Are Elephant Tusks and Rhino Horns Being Dyed Pink to Stop Poachers?


You may have seen some interesting photos on the Internet lately. They show elephants and rhinos with tusks and horns dyed pink in order to prevent the killing of these beautiful animals for their body parts. Is this for real? Well, the short answer is “sort of.”


The images you are seeing of elephants with pink tusks and rhinos with pink horns are photoshopped and not real. But…there is an organization called Rhino Rescue Project that is taking some pretty drastic action in an attempt to save the rhino from poachers.


Because rhino horn is highly prized in some Asian cultures for its supposed health benefits (not true) and as a symbol of wealth and power, rhino horn is as valuable as gold and rhinos are being killed in record numbers just for their horns.


The Rhino Rescue Project is taking a two-pronged approach to making rhino horn as undesirable to poachers as possible. They are in fact infusing a permanent dye (the same type of dye used to stain stolen bank notes) directly into the horns of living rhinos. This dye makes the horn unusable for ornamental purposes and can also be detected on airport x-ray scanners, even if ground to a fine powder.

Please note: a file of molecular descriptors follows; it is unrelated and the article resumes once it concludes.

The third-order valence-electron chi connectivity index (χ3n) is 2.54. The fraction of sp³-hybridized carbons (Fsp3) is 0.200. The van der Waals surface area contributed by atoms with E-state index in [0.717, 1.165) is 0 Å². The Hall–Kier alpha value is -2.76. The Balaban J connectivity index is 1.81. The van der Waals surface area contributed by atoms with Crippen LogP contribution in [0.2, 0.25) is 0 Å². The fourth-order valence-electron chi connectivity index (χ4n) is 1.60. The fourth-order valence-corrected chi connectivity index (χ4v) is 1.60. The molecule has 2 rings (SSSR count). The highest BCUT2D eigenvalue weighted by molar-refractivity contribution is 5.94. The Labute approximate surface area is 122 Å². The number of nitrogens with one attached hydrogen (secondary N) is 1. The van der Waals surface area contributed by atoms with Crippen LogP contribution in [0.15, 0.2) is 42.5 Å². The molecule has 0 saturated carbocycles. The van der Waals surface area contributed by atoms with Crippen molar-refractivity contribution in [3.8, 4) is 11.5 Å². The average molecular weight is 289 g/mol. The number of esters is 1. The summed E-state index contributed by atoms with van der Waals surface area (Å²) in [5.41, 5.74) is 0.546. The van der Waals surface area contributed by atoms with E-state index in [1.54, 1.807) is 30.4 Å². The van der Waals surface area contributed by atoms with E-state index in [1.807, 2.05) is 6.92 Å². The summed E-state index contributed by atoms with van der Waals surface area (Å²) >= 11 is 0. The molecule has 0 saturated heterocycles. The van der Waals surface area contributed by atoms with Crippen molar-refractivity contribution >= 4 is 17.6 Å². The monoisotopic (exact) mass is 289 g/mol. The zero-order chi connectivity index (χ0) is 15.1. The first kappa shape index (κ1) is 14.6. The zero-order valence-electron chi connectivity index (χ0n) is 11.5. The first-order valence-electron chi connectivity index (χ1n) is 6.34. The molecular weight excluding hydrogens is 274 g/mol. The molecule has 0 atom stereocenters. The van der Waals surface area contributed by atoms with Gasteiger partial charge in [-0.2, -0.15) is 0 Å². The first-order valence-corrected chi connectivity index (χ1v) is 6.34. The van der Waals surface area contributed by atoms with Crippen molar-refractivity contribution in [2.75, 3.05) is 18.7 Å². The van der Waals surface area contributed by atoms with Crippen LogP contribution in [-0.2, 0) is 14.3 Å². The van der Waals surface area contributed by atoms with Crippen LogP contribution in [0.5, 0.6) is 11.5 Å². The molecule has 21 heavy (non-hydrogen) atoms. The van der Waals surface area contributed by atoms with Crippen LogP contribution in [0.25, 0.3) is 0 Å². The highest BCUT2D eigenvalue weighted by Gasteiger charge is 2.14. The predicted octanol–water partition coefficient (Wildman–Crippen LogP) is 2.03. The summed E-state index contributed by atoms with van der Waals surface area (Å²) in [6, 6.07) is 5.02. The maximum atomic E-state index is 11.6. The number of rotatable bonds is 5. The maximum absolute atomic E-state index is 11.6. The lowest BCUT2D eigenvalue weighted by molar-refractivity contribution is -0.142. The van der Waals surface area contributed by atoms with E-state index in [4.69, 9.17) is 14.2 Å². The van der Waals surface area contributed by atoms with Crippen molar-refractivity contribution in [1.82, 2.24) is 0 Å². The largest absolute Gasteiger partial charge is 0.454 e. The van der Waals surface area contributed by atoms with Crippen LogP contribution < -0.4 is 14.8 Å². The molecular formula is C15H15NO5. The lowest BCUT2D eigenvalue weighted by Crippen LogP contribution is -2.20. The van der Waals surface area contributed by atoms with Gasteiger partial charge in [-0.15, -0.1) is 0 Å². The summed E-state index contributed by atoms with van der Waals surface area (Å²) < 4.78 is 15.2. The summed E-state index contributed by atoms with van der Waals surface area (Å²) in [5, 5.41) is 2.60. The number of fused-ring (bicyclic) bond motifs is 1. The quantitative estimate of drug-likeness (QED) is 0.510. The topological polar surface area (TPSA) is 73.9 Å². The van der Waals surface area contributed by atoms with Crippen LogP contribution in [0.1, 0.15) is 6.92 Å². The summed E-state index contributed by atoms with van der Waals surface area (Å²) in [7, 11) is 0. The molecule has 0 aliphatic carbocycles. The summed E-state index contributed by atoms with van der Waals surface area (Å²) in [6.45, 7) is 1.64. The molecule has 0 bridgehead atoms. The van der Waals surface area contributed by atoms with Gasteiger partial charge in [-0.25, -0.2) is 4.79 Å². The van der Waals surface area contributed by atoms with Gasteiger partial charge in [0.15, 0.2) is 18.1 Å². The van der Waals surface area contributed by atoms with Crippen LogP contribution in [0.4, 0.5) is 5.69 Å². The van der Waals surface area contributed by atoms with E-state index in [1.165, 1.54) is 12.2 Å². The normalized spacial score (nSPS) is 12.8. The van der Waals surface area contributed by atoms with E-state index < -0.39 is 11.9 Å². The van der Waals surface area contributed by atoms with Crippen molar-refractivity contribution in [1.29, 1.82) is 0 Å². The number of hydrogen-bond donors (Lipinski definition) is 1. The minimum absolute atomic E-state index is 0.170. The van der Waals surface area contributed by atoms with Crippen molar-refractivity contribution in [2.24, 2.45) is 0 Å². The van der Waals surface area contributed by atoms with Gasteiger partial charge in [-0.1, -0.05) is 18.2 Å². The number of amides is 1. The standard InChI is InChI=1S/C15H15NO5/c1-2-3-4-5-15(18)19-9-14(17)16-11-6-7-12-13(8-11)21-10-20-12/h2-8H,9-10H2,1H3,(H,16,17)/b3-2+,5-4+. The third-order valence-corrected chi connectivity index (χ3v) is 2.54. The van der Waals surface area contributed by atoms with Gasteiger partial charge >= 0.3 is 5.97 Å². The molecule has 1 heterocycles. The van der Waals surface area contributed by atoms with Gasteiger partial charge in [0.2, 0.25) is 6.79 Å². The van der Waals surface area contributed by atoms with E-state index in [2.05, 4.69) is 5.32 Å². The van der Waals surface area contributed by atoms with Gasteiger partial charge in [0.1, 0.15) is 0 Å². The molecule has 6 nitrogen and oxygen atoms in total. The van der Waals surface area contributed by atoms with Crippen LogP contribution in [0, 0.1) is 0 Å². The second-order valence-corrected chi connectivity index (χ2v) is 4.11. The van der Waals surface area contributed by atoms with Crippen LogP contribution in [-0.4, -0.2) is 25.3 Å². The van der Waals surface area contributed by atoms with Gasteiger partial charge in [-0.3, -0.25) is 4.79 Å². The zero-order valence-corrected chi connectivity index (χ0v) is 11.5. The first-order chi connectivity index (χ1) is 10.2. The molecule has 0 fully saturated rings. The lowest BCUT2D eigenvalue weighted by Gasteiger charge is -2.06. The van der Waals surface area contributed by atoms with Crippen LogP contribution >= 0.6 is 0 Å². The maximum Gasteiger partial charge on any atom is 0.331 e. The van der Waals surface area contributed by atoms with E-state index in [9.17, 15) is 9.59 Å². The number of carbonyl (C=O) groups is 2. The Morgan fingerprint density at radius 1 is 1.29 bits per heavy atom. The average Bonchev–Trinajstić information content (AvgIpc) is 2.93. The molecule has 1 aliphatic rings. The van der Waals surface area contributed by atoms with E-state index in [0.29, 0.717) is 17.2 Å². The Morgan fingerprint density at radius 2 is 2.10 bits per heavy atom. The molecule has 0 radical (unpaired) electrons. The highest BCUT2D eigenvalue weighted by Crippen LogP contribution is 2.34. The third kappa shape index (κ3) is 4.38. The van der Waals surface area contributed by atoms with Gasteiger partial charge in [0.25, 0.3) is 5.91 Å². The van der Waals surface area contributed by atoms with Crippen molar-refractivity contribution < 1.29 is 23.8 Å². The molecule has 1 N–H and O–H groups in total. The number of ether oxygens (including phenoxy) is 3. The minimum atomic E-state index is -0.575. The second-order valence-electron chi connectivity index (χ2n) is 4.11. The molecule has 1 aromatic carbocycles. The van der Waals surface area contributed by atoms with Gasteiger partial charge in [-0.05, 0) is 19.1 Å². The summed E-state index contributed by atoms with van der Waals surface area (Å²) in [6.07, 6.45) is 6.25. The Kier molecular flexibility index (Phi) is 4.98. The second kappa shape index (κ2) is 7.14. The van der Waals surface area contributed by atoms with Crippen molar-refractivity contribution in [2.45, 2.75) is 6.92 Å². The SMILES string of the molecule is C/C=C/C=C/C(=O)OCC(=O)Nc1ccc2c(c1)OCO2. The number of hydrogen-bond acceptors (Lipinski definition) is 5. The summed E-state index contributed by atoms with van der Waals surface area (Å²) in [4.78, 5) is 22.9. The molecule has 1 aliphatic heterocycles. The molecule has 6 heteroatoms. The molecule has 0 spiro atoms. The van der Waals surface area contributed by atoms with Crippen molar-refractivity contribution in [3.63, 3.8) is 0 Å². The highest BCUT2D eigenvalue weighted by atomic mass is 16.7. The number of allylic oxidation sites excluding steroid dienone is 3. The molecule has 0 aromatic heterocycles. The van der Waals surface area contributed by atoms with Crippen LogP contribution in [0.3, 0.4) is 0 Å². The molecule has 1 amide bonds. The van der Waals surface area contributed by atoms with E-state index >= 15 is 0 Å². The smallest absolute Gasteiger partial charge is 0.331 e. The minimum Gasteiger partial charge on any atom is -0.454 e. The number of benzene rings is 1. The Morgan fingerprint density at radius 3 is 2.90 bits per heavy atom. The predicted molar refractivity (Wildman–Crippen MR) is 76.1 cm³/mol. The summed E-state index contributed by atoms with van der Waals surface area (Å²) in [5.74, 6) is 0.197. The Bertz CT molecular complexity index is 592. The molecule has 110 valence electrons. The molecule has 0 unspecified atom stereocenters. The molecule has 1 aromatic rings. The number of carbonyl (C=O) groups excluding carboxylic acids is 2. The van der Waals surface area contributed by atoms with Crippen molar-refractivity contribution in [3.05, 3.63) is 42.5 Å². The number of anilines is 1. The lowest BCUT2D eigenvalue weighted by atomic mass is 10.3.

Along with the dye, the other step the Rhino Rescue Project is taking is to contaminate the horns of living rhinos with ectoparasiticides (toxins used to kill parasites such as ticks). Ectoparasiticides are safe for the animals, but will cause symptoms like nausea, vomiting, and convulsions in humans. Because rhino horn is made into medicine and ingested by people, contaminating the horns makes them unusable for this purpose.


At this time, no elephant tusks are being dyed pink, but there is a movement to make that a reality.

Like this article? Check out this in depth look at factory farming and how it is killing the environment!



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  • Aaron Seminoff
Comments 3
  • MArgret

    Something that really is helping curb poaching is a cause I contribute to, the Air Shepherd initiative.

  • Tastentier

    Quote: “Ectoparasiticides are safe for the animals, but will cause symptoms .. in humans.”
    This isn’t quite correct. External application of ectoparasiticides is safe for animals, including humans, but they cause symptoms upon being ingested by animals (again including humans).

  • Stephen

    Can they just bleach them back to white

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